Wednesday, July 27, 2011

iPad for Music Education - Part 2

Mixeroo Lite - This is a great little app that has the potential to show young school children the different elements that go into a song and a basic level of understanding and skill in mixing. With the Lite Version you get "Twinkle Twinkle Little Star" performed by a piano, harp, glockenspiel and oboe while with the full version ($1.99) you get 4 songs (Wheels on the Bus, Itsy Bitsy Spider and Ode to Joy).

As I said, this app has potential but would ultimately fall short on young ears. Teaching mixing to a 2-7 year old I would imagine wouldn't go very far. Also, the sounds used (at least on Twinkle) kind of meld into each other and you have to really do some drastic changes to hear what you're doing.

I would love to see an app like this aimed at 14-16 years olds with rock/pop songs with really basic introductions to compression, noise gates, reverb and delay explained and implemented (that would be fantastic!) but I couldn't find anything like that in my iPad travels. Garageband and ShapeMix scratch the surface but not nearly enough.

I recently mused that people not knowing the behind the scenes of music is part
of the factor for people not caring about music piracy. Think about how many movie behind the scenes featurettes you've seen compared to music behind the scenes. But maybe it's just too long and boring to be made interesting to the casual music lover. ...maybe a thread for another blog...

Miso Music - Potential might be the word of the day. This app turns your iPad into a working guitar with Rock Band style tabs cascading down the frets, sounds good right? Well yes and no. Try holding your iPad like a guitar and do a G chord, not too easy is it?

The pros of this app is the great guitar sounds and the strumming/plucking would give Garageband a run for it's money. The music you can download is surprisingly extensive from The Beatles to Miley Cyrus, you can even get traditional songs like Amazing Grace for free (but not too many) and the store is reminiscent of iTunes and are usually $0.99 each. The instruments you can use are also quite extensive (ukulele, mandolin, banjo, etc).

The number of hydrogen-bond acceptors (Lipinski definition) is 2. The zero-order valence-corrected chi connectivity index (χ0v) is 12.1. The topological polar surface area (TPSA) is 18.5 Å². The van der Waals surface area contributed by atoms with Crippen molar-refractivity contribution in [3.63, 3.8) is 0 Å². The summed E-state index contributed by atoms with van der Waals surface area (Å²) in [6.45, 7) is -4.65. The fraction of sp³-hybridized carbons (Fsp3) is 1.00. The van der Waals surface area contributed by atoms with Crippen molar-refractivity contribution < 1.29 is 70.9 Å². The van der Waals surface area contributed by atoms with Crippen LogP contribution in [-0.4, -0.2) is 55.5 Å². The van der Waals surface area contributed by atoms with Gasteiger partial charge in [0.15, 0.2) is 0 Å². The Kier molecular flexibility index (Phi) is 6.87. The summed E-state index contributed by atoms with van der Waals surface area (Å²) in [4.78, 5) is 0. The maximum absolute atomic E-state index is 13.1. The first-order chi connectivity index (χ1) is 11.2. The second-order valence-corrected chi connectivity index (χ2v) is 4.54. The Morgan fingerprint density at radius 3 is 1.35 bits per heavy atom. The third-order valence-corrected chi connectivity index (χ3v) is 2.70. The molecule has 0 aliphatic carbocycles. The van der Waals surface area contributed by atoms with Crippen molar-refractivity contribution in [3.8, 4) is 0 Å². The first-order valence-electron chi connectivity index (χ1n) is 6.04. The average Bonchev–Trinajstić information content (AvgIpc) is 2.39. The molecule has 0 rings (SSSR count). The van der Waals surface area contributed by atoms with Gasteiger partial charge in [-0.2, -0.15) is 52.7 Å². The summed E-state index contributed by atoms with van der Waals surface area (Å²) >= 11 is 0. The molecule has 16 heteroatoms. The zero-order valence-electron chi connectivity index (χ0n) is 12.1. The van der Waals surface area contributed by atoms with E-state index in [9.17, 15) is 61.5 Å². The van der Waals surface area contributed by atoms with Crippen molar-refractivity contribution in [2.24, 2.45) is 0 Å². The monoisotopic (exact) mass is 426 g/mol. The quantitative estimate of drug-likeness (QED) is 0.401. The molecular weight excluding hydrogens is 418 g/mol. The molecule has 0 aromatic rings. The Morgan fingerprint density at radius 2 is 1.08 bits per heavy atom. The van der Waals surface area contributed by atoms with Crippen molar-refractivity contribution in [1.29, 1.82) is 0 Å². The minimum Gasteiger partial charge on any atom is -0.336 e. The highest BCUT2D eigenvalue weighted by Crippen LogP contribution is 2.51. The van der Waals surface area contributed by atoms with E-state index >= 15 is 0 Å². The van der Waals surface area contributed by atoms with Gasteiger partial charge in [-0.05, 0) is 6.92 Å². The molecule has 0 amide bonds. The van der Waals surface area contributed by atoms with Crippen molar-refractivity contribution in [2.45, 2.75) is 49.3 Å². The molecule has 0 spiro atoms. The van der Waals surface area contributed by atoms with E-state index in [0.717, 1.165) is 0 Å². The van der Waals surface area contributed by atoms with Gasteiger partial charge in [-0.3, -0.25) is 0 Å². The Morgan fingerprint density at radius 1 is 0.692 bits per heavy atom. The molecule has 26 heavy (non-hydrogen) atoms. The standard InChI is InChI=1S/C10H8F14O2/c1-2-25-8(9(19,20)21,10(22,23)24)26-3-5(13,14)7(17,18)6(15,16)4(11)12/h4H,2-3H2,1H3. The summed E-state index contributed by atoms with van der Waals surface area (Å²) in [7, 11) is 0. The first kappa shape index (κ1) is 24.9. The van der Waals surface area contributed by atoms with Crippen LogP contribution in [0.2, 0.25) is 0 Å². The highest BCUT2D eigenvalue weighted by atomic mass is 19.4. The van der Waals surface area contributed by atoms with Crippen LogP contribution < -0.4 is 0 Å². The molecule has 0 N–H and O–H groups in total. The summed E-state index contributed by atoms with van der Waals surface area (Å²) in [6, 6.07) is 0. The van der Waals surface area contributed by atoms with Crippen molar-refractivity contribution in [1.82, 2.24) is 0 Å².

The cons of this app is the prices of those songs could run up a really hefty bill in the matter of moments, I would've liked to see packages or something. And of course the playing on the iPad issue.

Although! And it's a big although, this app can hear notes you're playing with a real guitar via the microphone or an adapter (either Woodees or iRig or I'm sure you could get a cheapy from eBay by now) and just play like that. Now I haven't been able to do this being without the right equipment but reviews are pretty solid which puts this app in the realm of brilliant. Imagine having a class full of kids practicing to a song or lessons on their own at their own pace.

There is a lot going on in this app so here's a video for all you visual people (although the video reckons this guy learnt Freebird from this app, no professional guitarist doesn't know Freebird already!):

How2Play - Again this is a free app that gives you a taste and then to get more you have to sign up on their website and buy more. Lesson packages being $4.99 each, this gets you about 12 lessons each with backing tracks, video for specific techniques and tabs although this can get pretty steep very quickly (maybe I'm cheap...) with the full beginner package with 6 lesson packages in that making it $30!

In saying that though, they've done a really good job with this app. The free lessons you get show you it's potential and ease of use with the audio being separated into 3 tracks: just guitar, guitar and backing track and just backing track. I could see kids having a lot of fun and learning a lot from this sort of medium and how it's laid out.

Ear For Life - (also lite version) So this app is very similar to the Karajan app in Part 1 of iPad for Music Education and a little bit cheaper, although you can see why straight away. The almost Microsoft Paint style is so exceedingly dull you're amazed that the app even works, but work it does. And it works very well truth be told.

The amount of different options for what you have to choose from in either Chord, Interval and Scale recognition is top notch and it would get extremely difficult for even the most astute of ears. The piano sounds good as well as having choices for arpeggiating the chords but the guitar can sound horrendous at times.

Although it's a little bit cheaper than Karajan it's not worth it. Coming from Karajan to Ear For Life there's just no comparison.

Verdict: Buy Karajan. It's really the best music app from my iPad app whole travels.

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